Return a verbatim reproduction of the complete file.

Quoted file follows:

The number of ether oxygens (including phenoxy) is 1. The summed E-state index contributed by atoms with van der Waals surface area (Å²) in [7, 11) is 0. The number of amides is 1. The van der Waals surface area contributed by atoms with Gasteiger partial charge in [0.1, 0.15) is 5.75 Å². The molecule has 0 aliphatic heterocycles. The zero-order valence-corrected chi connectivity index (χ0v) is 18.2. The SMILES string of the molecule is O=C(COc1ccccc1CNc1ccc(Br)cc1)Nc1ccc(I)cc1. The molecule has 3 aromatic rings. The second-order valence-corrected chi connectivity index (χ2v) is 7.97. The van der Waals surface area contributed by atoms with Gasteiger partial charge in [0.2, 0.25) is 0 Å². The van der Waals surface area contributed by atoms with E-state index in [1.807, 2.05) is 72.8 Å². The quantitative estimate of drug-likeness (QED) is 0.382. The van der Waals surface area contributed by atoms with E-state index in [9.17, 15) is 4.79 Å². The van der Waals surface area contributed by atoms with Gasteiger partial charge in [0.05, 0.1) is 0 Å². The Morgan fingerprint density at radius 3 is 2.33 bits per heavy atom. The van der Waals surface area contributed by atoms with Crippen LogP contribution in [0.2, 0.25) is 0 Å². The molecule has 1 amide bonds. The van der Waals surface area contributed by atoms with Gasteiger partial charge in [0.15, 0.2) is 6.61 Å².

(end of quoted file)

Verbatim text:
The number of ether oxygens (including phenoxy) is 1. The summed E-state index contributed by atoms with van der Waals surface area (Å²) in [7, 11) is 0. The number of amides is 1. The van der Waals surface area contributed by atoms with Gasteiger partial charge in [0.1, 0.15) is 5.75 Å². The molecule has 0 aliphatic heterocycles. The zero-order valence-corrected chi connectivity index (χ0v) is 18.2. The SMILES string of the molecule is O=C(COc1ccccc1CNc1ccc(Br)cc1)Nc1ccc(I)cc1. The molecule has 3 aromatic rings. The second-order valence-corrected chi connectivity index (χ2v) is 7.97. The van der Waals surface area contributed by atoms with Gasteiger partial charge in [0.2, 0.25) is 0 Å². The van der Waals surface area contributed by atoms with E-state index in [1.807, 2.05) is 72.8 Å². The quantitative estimate of drug-likeness (QED) is 0.382. The van der Waals surface area contributed by atoms with E-state index in [9.17, 15) is 4.79 Å². The van der Waals surface area contributed by atoms with Gasteiger partial charge in [0.05, 0.1) is 0 Å². The Morgan fingerprint density at radius 3 is 2.33 bits per heavy atom. The van der Waals surface area contributed by atoms with Crippen LogP contribution in [0.2, 0.25) is 0 Å². The molecule has 1 amide bonds. The van der Waals surface area contributed by atoms with Gasteiger partial charge in [0.15, 0.2) is 6.61 Å².